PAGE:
At long last, I have finally completed all of the research for my 2010 Senate (and, eventually, Governor) forecast methodology. I am extremely pleased with the results, which I believe show it to be the most accurate methodology produced anywhere. The methodology is explained below.

But first, here are today's numbers!

Senate Picture, August 3rd, with Rasmussen Most likely outcome: Democrats 52 seats, Republicans 47 seats, Charlie Crist 1 seat

Of the 100 Senate seats, 86 are either not up for re-election, or have a polling average where one party has a 100% chance of victory (if the election were held today). Among those 86 seats, there are 48 Democrats, and 38 Republicans. Here is a chart featuring the other 14 campaigns:

Senate picture, competitive campaigns chart, August 3rd, with Rasmussen

The 48 currently safe Democrats, plus the 4.05 wins projected in these 14 campaigns, comes out to 52.05 Democrats, or 52 seats. Charlie Crist is also projected to win one seat.

Senate Picture, August 3rd, without Rasmussen Most likely outcome: Democrats 54 seats, Republicans 45 seats, Charlie Crist 1 seat

Senate picture, competitive campaigns chart, August 3rd, without Rasmussen

The 48 currently safe Democrats, plus the 5.91 wins projected in these 14 campaigns, comes out to 53.91 Democrats, or 54 seats. Charlie Crist is also projected to win one seat.

Notes:

* = Has primary challenger, but heavy favorite

The "current Dem winning %" column projects the chance of Democratic victory if the election were held today. It is not meant to predict the chance of the Democratic candidate winning in November.

Every Senate seat not listed here currently has either a 0% or a 100% chance of a Democratic victory.

Senate Forecast Methodology

I strongly believe this to be the most accurate statewide electoral forecasting methodology published anywhere. Additionally, it is simple enough that almost anyone can reproduce it, no matter their level of background in statistics or polling. This simplicity also means transparency, as almost anyone can both understand the assumptions I am making and check my arithmetic for accuracy.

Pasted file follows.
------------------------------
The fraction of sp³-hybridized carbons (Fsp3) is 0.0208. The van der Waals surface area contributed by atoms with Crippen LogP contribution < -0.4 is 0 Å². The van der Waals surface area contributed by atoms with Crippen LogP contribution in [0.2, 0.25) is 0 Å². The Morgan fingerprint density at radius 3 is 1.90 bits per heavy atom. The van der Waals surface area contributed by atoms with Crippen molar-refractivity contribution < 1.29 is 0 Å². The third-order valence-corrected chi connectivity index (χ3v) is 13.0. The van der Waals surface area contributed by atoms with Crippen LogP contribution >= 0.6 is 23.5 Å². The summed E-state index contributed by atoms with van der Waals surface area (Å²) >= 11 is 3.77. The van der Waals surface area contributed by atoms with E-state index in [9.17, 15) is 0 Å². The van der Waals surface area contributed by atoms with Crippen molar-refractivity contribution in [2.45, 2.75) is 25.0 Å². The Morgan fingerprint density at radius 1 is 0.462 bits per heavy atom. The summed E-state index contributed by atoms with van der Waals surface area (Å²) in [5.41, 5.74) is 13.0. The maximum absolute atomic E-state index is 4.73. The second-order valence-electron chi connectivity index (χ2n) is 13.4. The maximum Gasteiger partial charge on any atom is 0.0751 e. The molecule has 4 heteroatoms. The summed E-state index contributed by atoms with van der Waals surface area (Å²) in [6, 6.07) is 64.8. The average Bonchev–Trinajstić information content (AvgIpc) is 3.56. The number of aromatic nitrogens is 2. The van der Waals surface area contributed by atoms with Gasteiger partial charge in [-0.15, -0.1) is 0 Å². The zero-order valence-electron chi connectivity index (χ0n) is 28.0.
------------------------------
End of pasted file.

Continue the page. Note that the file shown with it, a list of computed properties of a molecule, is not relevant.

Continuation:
The methodology is extremely simple: just take the simple mean of almost all polls that had the majority of their interviews conducted during the final 25 days of a campaign (see the notes below for more info). That's it. And it works, too:

Error rates, final predicted margin to final vote margin, 52 closest Presidential, Senatorial and Gubernatorial general election campaigns, 2008-2010

Pollster

538

Simple 25-day mean

Mean error

2.79

2.82

2.55

Median error

2.15

2.16

1.67

In the 52-closest Presidential, Senatorial and Gubernatorial campaigns where final margins were published by both 538 and Pollster.com, the simple 25-day mean resulted in significantly less error. The 25-day simple mean had 9-10% less error on the mean, and 22-23% less error on the median. Additionally, it was the most accurate in 21 of those campaigns, and the second most accurate in 19.

Further, the 2008-2010 performance of the 25-day simple mean was not a fluke. Since 2004, across the 145 closest Presidential, Senatorial and Gubernatorial general election campaigns, its mean error rate has been 2.57, and its median error rate has been 1.76. That is a consistently strong performance that will be difficult for any methodology to surpass, or even equal. As of this writing, I know of no methodology that has done so.

Now, in the extended entry, answering some likely questions / objections:

But you can't average polls that have different methodologies! I have heard this claim as long as I have been blogging. While it is nice deductive reasoning, it does not hold up to empirical research. NCPP has found that the average "candidate error" (defined as half of the mean total error figures I produced above) for nearly 600 individual polls taken during the final eight days of the 2004-2008 general election was about 1.8. By comparison, the average "candidate error" for the 25-day simple mean was about 1.3. So, poll averaging was more accurate than individual polls, and by a significant amount. Sure seems like you can average polls to me.

But you are only telling us what was more accurate in the past, not what will be more accurate in the future! True! Just because it was more accurate in the past does not mean it will be more accurate than other methods in the future. Further, I fully expect that other electoral forecasters have conducted their own research, and improved their methodologies. I guess we will see who did their homework the best, and who made the correct assumptions, after November 2nd.

What's up with the "current Dem win %" column? That is the odds of a Democratic victory in that Senate campaign, if the election were held today. I am not projecting into the future. It is calculated based on the error rates of the 144 campaigns looked at in the research I performed to produce this methodology. For example:

Dem Candidate A trails by 2.25%. Given that 58 of the 144 campaigns have had error rates greater than 2.25%, and that the error has an even chance of breaking in favor of Democrats or Republicans, divide 29 by 144 to arrive at a 20% of Democratic victory in that campaign, if election were held today.